Sunderland children make exciting discoveries as archaeological dig reveals fascinating insight into Victorian life at Roker Gun Battery

Jewellery, smoking pipes and the broken remains of dinner plates and bowls more than a century-and-a-half old are just some of the exciting discoveries made by children following an archaeological dig at Roker.

By Neil Fatkin
Thursday, 30th June 2022, 4:55 am

Year 4 pupils from Seaburn Dene Primary School were invited to the dig at the clifftop site of the Roker Gun Battery which was established in Victorian times and went on to be used as a site of coastal defence during both world wars.

In addition to the housing of two heavy artillery guns, the site, which is now a grassed recreational area, was once home to four trenches with barracks for soldiers.

After arriving onsite and being given a crash course in how to dig for artefacts, the children were given their own dedicated trench to excavate and the finds came rolling in.

In addition to brickwork which formed the barrack buildings and coal for keeping warm, many of the children’s discoveries were of a more personal nature.

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Luke Cutbertson, nine, said: “I found a clay pipe which one of the soldiers used to smoke. I was really excited when I made the find.”

Classmate Josh Trout, nine, added: “I found pieces of pottery from a dinner plate and bowl which would have been used by soldiers in the barracks when eating their dinner.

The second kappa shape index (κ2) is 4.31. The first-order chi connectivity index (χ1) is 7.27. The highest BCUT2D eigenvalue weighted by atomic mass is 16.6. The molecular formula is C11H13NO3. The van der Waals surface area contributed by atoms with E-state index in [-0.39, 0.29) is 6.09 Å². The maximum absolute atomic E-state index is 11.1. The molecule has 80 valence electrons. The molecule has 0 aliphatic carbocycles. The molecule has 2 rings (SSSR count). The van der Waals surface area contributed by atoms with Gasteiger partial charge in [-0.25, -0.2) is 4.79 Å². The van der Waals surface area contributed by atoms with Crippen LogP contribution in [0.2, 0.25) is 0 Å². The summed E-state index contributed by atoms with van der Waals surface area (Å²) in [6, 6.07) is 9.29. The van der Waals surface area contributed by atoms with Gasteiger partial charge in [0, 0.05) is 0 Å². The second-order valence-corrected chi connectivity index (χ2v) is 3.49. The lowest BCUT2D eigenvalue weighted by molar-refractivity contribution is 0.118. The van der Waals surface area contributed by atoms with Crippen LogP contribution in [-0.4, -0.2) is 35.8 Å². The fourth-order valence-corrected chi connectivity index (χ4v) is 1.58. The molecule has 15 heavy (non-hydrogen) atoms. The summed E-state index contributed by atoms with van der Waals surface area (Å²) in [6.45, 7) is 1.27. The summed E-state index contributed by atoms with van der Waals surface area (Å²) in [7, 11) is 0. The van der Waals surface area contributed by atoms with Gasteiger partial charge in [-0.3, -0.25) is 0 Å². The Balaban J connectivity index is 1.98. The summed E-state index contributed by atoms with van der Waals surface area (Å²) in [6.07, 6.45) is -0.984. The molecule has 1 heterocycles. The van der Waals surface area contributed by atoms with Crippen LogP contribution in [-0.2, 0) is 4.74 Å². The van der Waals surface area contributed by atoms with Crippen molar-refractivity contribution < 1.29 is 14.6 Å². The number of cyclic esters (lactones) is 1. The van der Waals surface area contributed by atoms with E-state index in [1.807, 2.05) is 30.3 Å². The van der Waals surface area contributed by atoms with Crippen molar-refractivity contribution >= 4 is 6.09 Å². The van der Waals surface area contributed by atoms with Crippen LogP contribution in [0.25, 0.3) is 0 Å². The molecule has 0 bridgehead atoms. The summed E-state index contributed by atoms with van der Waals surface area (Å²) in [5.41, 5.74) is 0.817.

Josh Trout, nine, with some of the pottery pieces he discovered.

"It’s marvellous to think that over 100 years ago this could have been the site of an old kitchen in the barracks. I had loads of fun and learnt lots on the day.”

Any items of particular interest or possible value were “bagged up” for further analysis, including a piece of jewellery found by Isabelle Clish.

The nine-year-old said: “I found a black bead which is believed to be part of a necklace. I also found lots of pottery. I was surprised by just how many items we found.”

The dig, which is taking place between June 20 and July 1, is being run in partnership between Tees Archaeology, Sunderland City Council and SeaScapes, a Durham County Council collaborative organisation utilising National Lottery Heritage funding to engage communities in learning about both their natural and cultural heritage.

Year 4 pupils digging for artefacts at the site of the Roker Gun Battery.

SeaScapes manager Karen Daglish said: “We are digging deeper into the significant role that the North-East coast played in strategic UK sea defences during war time.

"The story of the gun batteries at Roker is an important part of this and deserves to be told.”

Getting involved in the project is all part of the school’s ethos to promote practical learning, with the pupils also recently involved in the Wild Oyster initiative at Sunderland Marina to create new oyster habitats and a self sustaining population.

Isabelle Clish, nine, with the bagged up necklace bead she found which has been sent off for further analysis.

Year 4 teacher Richard Good said: “As a school we put so much emphasis on hands-on-learning as the children remember so much more. The children were massively enthusiastic and had so much fun.

"The chance to take part in a live archaeological dig is an opportunity they may never get again.”

The SeaScapes project focuses on the England Coastal Path running along the Tyne to Tees shore, covering an area up to six nautical miles out to sea.

Luke Cuthbertson, nine, discovered a clay smoking pipe during the dig.
Seaburn Dene Primary School pupils get ready for their archaeological dig at the site of Roker Gun Battery.
Children from Seaburn Dene Primary School took part in a archaeological dig at Roker. (left to right) Josh Trout, Isabelle Clish, and Luke Cuthbertson, all aged nine.